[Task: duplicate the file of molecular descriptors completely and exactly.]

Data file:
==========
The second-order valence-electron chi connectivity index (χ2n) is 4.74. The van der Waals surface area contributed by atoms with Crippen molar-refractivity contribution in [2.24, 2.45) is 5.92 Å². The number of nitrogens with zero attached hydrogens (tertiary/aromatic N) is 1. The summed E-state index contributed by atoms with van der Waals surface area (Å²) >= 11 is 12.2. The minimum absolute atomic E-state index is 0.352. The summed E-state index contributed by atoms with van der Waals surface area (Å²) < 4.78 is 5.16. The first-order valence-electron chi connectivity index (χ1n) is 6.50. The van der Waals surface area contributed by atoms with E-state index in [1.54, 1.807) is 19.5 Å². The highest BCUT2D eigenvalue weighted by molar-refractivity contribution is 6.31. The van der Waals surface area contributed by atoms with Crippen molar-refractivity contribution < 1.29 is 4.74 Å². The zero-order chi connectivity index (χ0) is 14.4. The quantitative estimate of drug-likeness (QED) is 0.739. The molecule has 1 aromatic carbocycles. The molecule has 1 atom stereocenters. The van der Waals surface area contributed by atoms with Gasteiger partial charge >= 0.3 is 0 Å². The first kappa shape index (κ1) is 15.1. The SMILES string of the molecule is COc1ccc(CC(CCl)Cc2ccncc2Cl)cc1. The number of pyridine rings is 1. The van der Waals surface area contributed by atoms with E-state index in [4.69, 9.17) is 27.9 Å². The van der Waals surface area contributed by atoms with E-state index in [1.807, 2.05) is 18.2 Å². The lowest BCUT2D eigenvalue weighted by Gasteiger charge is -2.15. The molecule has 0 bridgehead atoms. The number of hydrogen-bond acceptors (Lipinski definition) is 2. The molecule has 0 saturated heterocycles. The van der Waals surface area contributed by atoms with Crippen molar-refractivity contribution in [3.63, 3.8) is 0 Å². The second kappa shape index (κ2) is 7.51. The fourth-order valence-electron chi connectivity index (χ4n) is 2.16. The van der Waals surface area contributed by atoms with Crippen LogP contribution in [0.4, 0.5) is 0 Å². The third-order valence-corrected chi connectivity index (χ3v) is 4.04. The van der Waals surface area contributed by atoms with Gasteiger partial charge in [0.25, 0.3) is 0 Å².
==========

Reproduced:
The second-order valence-electron chi connectivity index (χ2n) is 4.74. The van der Waals surface area contributed by atoms with Crippen molar-refractivity contribution in [2.24, 2.45) is 5.92 Å². The number of nitrogens with zero attached hydrogens (tertiary/aromatic N) is 1. The summed E-state index contributed by atoms with van der Waals surface area (Å²) >= 11 is 12.2. The minimum absolute atomic E-state index is 0.352. The summed E-state index contributed by atoms with van der Waals surface area (Å²) < 4.78 is 5.16. The first-order valence-electron chi connectivity index (χ1n) is 6.50. The van der Waals surface area contributed by atoms with E-state index in [1.54, 1.807) is 19.5 Å². The highest BCUT2D eigenvalue weighted by molar-refractivity contribution is 6.31. The van der Waals surface area contributed by atoms with Crippen molar-refractivity contribution < 1.29 is 4.74 Å². The zero-order chi connectivity index (χ0) is 14.4. The quantitative estimate of drug-likeness (QED) is 0.739. The molecule has 1 aromatic carbocycles. The molecule has 1 atom stereocenters. The van der Waals surface area contributed by atoms with Gasteiger partial charge >= 0.3 is 0 Å². The first kappa shape index (κ1) is 15.1. The SMILES string of the molecule is COc1ccc(CC(CCl)Cc2ccncc2Cl)cc1. The number of pyridine rings is 1. The van der Waals surface area contributed by atoms with E-state index in [4.69, 9.17) is 27.9 Å². The van der Waals surface area contributed by atoms with E-state index in [1.807, 2.05) is 18.2 Å². The lowest BCUT2D eigenvalue weighted by Gasteiger charge is -2.15. The molecule has 0 bridgehead atoms. The number of hydrogen-bond acceptors (Lipinski definition) is 2. The molecule has 0 saturated heterocycles. The van der Waals surface area contributed by atoms with Crippen molar-refractivity contribution in [3.63, 3.8) is 0 Å². The second kappa shape index (κ2) is 7.51. The fourth-order valence-electron chi connectivity index (χ4n) is 2.16. The van der Waals surface area contributed by atoms with Crippen LogP contribution in [0.4, 0.5) is 0 Å². The third-order valence-corrected chi connectivity index (χ3v) is 4.04. The van der Waals surface area contributed by atoms with Gasteiger partial charge in [0.25, 0.3) is 0 Å².